CST: CAIR-Chicago sues Feds Over Delays in Asylum Applications

Courtesy: Felton Davis

Courtesy: Felton Davis

Originally published in the Chicago Sun Times.

The Chicago chapter of the country’s largest Muslim civil rights group is asking a federal court to force immigration agents to rule on asylum applications that have been in the pipeline for years.

Asylum applicants have the right to live and work in the United States while their applications are being processed by U.S. Customs and Immigration Services.

But seven applicants from the Middle East, sponsored by the Chicago chapter of the Council of American-Islamic Relations in Chicago, or CAIR-Chicago, are stuck in limbo. All seven claim to face persecution in their home countries.

In July, CAIR-Chicago filed a complaint against USCIS in the Northern District of Illinois. The complaint calls for the court to set an “immediate deadline” for the agency to rule on the applications. CAIR-Chicago is also seeking an unspecified amount of damages.

Phil Robertson, litigation director for CAIR-Chicago, said the complaint comes after months of trying to work through the government’s normal channels.

“All we’re asking the government to do is to quickly resolve these matters as they’re supposed to,” Robertson said.

In an emailed statement, a spokesperson for USCIS declined to answer questions about the status of the applications in question.

The seven asylum applicants seeking relief hail from Egypt, Syria and Yemen. They’re all between ages 24 and 48.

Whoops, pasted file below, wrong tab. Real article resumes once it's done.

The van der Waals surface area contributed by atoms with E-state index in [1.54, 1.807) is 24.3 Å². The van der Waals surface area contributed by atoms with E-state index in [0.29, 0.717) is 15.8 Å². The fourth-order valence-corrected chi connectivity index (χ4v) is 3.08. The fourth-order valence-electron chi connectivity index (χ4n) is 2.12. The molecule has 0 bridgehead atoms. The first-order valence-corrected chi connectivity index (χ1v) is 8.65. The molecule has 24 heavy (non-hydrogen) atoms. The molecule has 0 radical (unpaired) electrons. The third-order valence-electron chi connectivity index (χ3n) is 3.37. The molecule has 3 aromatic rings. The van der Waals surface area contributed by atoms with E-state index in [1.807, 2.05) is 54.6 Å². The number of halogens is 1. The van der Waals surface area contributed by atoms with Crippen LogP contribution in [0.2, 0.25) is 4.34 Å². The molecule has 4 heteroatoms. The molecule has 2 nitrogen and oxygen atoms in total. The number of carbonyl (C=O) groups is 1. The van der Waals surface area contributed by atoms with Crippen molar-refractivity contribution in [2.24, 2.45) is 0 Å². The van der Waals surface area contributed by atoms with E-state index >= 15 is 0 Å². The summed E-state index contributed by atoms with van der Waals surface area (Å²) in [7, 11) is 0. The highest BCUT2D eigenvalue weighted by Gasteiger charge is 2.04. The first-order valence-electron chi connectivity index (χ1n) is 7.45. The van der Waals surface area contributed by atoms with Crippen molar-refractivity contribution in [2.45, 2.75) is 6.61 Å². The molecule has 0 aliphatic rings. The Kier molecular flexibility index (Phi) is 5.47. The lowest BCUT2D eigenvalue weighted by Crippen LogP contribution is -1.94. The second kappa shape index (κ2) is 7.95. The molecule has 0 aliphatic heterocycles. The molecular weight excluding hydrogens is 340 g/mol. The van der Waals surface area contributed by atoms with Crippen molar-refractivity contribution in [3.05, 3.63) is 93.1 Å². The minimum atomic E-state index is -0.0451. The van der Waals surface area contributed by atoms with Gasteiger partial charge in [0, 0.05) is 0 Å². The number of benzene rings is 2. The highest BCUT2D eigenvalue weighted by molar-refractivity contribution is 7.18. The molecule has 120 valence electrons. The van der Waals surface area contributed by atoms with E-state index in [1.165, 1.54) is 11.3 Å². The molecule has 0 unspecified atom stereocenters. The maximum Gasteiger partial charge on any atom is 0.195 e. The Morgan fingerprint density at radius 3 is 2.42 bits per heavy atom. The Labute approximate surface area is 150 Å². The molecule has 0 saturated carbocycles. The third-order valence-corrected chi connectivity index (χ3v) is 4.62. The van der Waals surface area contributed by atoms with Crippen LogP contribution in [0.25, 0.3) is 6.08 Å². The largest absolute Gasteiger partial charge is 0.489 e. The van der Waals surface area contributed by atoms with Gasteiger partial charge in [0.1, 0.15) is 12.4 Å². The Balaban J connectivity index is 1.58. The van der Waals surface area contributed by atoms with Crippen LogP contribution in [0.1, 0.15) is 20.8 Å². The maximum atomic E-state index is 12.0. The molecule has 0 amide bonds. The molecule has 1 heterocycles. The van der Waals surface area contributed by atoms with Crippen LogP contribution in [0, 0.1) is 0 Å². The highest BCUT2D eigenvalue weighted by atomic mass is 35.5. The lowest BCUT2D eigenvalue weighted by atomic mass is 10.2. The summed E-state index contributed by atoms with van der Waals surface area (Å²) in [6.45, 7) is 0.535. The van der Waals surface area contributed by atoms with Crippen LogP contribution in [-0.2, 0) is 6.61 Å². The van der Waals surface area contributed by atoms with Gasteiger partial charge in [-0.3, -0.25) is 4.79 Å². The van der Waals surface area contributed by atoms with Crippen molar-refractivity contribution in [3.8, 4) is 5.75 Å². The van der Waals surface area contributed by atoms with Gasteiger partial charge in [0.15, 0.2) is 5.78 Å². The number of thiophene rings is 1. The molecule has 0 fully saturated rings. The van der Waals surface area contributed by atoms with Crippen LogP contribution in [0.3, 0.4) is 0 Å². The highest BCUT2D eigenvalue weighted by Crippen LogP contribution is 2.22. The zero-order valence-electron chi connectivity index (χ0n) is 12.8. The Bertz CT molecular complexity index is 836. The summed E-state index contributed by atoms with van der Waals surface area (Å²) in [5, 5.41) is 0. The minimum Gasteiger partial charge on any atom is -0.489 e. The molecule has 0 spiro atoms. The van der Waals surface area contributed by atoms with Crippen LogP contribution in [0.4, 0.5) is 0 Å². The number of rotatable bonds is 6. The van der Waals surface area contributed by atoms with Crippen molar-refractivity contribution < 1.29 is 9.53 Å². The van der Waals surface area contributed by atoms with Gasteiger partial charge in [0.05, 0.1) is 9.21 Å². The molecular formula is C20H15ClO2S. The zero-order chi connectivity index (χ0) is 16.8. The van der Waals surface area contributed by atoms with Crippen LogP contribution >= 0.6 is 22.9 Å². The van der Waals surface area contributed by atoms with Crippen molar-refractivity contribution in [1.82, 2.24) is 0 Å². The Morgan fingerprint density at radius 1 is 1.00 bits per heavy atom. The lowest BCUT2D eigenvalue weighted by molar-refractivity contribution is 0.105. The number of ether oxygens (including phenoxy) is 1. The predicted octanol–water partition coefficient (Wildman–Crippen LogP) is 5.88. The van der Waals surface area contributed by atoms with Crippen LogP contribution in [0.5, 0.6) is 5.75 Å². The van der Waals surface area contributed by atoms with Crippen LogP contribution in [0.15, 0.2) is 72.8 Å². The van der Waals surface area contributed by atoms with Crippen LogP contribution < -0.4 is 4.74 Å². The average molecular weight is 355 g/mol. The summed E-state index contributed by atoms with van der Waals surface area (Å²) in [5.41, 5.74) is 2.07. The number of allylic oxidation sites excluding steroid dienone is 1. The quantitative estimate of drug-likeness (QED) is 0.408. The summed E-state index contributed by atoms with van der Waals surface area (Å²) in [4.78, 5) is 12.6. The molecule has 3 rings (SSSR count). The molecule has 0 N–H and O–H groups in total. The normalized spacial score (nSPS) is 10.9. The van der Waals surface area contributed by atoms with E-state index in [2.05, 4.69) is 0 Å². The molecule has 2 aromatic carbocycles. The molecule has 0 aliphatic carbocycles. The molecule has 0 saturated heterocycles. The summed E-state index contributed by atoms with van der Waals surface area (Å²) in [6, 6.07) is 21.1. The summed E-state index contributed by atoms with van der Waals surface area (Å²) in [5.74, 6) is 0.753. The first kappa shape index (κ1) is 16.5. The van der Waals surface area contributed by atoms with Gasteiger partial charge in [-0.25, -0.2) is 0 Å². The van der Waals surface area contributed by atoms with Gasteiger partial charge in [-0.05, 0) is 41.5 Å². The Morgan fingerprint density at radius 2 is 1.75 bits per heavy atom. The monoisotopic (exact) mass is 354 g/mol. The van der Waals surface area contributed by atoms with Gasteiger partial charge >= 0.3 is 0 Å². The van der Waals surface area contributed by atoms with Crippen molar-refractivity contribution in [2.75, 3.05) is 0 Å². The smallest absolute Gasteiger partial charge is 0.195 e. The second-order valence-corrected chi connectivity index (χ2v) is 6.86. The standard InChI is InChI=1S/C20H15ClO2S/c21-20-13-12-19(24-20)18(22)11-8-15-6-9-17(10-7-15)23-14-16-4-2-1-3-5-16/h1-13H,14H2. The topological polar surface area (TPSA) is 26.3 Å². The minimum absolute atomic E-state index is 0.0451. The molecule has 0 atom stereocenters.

One of the applicants, named in the complaint as John Doe #4, lives in Aurora with his wife and four children. He escaped Egypt after his political party was deemed a terrorist organization in 2013, according to CAIR-Chicago.

In March 2017, Doe completed his interview with an asylum officer at USCIS’s field office in Chicago, the final step in the process before the agency determines to grant asylum or not. But Doe hasn’t heard a word from USCIS since then, despite the agency being expected to settle requests “within a reasonable time,” according to federal law.

The same goes for Jane Doe #5, a Roman Orthodox Christian from Jordan who lives in Chicago. According to CAIR-Chicago, Doe was ostracized by her family for marrying a Muslim man and also by her husband’s family for her refusal to convert. She escaped to the United States in 2014 with her son after her husband died. She feared being killed and having her son taken away.

According to the complaint, Jane Doe completed her interview with USCIS in August 2017 and has not received further notice regarding her application.

Robertson said these delays prove costly from asylum applicants.

“There’s a lot of benefits that do not come to someone who is an asylum applicant. They can’t apply for a green card or citizenship. It’s harder getting loans and mortgages or qualifying for student benefits. A lot can be denied to them simply because of their status,” he said.

In fiscal year 2018, the government issued decisions on 42,224 asylum applications. Of those, 65% were denials, up from 42% in 2012, according to data analyzed by researchers at Syracuse University’s Transactional Record Access Clearinghouse.

Carlos Ballesteros is a corps member in Report for America, a not-for-profit journalism program that aims to bolster Sun-Times coverage of Chicago’s South and West sides.